You can take me to your bedroom
You can take me to your heart
You can take me up to the hill
But I won’t fall apart
But don’t count on me givin’ it
All back to you
Just because I’m hooked on livin
Don’t mean I’m hooked on you
It gives me an inordinate amount of pleasure to quote an AC/DC song here on dogpoet. Granted, I was listening to the cover done by Mark Kozelek, who sings it all melancholy and sad, but just knowing that it was originally performed by the band I pretended to like in the sixth grade so that I wouldn’t get beat up, makes me happy in a twisted little way.
I am dogsitting for my barber, who is with his boyfriend in Atlanta this weekend being a couple of sick sex pigs. They must have packed all of their whips; I haven’t seen any hanging around. The magazines in the bathroom are scary enough. Buddy is laying in a patch of sun, exercising his formidable pit bull jaw muscles on a stuffed hedgehog who occasionally emits a pitiful squeak in protest. Louie is with the Ex this weekend, since Buddy is not allowed to play with other dogs for a couple of weeks following his recent surgery. They opened up his pink little belly to extract a toy he had swallowed. Maybe I should pay more attention to the fate of the hedgehog. Hang on.
Okay, the hedgehog is safe now.
There is a volunteer at the animal shelter who has been coming in every week for the last twelve years or so. He sits at the front desk greeting visitors with a pet lizard in his lap. Sometimes he has the chinchilla from the Animal Assisted Therapy department. He’s a bit of an odd soul, perhaps he has a slight mental disability or a mild social disorder. Sometime in the last couple of years he has taken to calling me Ben Affleck. Which was fine during the Good Will Hunting days, but lately it’s just plain embarrassing. I mean, Ben is hardly the finest actor of his generation. But then to be grilled endlessly about my doomed relationship with J-Lo at eight o’clock in the morning is beyond my job duties. Yesterday he asked if I was going to do another Gigli.
Got an e-mail finally from the New School in Manhattan saying they had “good news” regarding my application, and to call early next week to speak with the director of the MFA program. So two and a half out of three ain’t bad. I haven’t heard back from Sarah Lawrence; maybe my e-mail was more vindictive than I intended. The New School was my second choice, after Columbia. Phillip Lopate, who led the workshop I took last summer, is a professor there. If you haven’t heard of the New School, it’s where they film Bravo’s Inside the Actor’s Studio. All of those young hopeful students asking questions at the end are in the graduate acting/directing/playwrighting division.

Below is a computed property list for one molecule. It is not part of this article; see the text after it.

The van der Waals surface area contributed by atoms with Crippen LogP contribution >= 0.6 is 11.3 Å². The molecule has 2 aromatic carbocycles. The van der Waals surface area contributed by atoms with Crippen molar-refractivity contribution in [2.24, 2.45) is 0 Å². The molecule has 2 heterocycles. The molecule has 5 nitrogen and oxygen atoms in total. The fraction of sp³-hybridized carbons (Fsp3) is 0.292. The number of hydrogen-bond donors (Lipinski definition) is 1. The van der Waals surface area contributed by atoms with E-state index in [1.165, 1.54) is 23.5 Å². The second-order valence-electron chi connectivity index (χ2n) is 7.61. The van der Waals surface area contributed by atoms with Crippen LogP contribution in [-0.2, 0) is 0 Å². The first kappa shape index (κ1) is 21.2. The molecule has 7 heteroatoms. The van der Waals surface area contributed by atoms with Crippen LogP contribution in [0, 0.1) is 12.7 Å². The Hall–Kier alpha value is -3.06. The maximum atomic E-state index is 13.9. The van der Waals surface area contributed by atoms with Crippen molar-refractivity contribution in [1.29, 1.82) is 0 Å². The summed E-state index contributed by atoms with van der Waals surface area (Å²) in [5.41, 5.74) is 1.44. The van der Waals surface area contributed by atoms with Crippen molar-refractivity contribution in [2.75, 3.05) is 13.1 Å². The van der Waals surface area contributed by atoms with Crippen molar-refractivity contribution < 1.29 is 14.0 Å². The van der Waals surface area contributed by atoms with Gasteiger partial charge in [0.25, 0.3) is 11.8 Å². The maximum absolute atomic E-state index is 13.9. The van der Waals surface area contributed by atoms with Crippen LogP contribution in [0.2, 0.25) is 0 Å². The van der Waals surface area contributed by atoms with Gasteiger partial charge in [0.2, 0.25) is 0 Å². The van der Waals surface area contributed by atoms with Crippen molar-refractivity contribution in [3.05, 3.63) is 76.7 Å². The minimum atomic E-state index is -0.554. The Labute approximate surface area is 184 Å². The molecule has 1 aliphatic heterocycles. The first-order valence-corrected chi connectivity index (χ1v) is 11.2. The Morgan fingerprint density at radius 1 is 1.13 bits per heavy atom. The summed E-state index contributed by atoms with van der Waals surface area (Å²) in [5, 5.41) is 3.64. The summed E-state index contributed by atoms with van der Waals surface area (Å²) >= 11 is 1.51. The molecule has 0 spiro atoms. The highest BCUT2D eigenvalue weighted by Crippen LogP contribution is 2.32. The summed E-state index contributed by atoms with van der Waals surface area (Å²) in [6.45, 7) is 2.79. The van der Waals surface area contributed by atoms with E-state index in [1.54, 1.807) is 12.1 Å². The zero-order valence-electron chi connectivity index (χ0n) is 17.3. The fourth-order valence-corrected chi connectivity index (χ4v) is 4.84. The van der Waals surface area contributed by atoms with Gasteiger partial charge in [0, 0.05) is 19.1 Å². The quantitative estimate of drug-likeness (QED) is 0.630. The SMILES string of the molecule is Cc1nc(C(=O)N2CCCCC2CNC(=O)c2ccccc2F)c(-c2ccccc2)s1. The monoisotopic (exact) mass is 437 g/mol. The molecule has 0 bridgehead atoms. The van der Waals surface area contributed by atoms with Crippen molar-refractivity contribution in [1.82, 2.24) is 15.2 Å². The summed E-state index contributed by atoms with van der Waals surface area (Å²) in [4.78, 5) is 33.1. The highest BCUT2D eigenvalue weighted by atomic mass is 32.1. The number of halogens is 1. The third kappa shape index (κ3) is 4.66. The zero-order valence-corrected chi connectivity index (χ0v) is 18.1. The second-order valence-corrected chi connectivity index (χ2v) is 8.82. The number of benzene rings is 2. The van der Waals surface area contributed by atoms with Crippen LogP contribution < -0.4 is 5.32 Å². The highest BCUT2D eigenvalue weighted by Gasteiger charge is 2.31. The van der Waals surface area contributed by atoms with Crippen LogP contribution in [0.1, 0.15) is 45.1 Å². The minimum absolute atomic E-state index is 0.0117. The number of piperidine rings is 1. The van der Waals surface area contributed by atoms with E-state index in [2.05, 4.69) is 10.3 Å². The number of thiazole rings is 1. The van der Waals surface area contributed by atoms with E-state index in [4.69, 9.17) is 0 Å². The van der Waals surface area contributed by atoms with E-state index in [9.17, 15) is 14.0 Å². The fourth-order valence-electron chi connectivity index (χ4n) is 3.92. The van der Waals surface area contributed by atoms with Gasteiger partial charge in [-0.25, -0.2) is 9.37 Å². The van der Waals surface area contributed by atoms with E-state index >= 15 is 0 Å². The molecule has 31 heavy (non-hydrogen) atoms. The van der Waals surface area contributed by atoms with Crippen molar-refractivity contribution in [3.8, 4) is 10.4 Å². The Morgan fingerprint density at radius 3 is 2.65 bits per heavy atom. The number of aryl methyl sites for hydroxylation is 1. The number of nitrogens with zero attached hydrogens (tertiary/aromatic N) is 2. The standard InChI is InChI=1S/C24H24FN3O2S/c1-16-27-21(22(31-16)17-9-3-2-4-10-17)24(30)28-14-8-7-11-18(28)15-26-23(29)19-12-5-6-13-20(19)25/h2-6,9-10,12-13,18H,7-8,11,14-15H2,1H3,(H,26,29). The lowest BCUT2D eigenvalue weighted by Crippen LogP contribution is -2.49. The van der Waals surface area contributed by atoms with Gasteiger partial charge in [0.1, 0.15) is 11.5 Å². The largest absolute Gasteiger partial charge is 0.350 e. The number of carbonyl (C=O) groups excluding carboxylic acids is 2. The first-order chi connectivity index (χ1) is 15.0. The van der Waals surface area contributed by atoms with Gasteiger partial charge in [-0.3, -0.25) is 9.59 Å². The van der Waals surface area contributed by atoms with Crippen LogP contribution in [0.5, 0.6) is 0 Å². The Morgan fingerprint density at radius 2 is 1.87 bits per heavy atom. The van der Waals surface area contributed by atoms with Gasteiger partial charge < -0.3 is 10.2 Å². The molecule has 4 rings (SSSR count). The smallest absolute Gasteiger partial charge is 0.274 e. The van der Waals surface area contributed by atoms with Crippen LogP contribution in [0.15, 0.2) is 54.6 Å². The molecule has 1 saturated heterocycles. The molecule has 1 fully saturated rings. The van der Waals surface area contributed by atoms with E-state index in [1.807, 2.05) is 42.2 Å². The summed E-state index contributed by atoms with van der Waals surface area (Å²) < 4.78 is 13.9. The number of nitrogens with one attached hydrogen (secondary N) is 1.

After attending an excellent little undergraduate school that no one had ever heard of, it’s very strange to be going Ivy League now. I can’t say that I hate watching the reactions of friends and family and co-workers when they hear the name “Columbia”. Co-workers whom I’ve barely spoken to in the years of my employment are stopping me in the hallways to congratulate me. My father sent me a book on the history of the school. But I still feel like an imposter. I mean, c’mon, I was born in Oklahoma. I keep thinking of that scene in Risky Business, where the Princeton admissions guy stumbles into Tom Cruise’s hooker party for the interview. At the conclusion of their meeting he says, “Well, Joel, your grades are perfectly respectable. But they’re not quite Ivy League, are they?“
I’m not so blind that I can’t tell the difference between reputation and reality. I had heard a few negative opinions of Columbia’s MFA program, in addition to the general consensus that it was among the top two or three in the country (as if you could quantify an arts program). So it’s been very comforting and exciting to be corresponding with Rob over at Empty Beach, who is just now finishing up in the same program Ill be entering this fall. Rob’s been a great source of all the information one can never glean from a school’s catalogue. Which is the most important kind of information. He also knows all the words to Sandra Bernhard’s Without You I’m Nothing, which earns him a gold star.
Now I’m just impatient, knowing I still have another four months or so at my lousy job, answering the phone when people have the audacity to call and interrupt my daydreaming.
My friend Jay, whom I sort of mentor in AA, has invited me to go with him to London at the end of May for a week, as our last hurrah together. (I can’t believe I just used the word “hurrah”.) I’ve never been to London, so I’m pretty excited. Looks like we’ll head to Amsterdam for a couple of days as well. I’ve been to Amsterdam, but I was seventeen and with my family, so it doesn’t really count.
After several years of talking about it, I’ve decided to ditch AOL, especially now that it’s taken to eating some of my e-mails (Aaron, if you’re reading this, send again). I’ve had an e-mail address over at mac.com for awhile now, unused. Besides, an AOL e-mail address is so 1994. So update your little black books. I’ll keep AOL for awhile, but you can now send your complaints to dogpoet AT mac DOT com.
I feel like I just finished writing one of those lame family “newsletters” that poor unsuspecting relatives receive at Christmas. I apologize profusely, and will try harder next time. Have a good weekend. And please, think of the hedgehogs.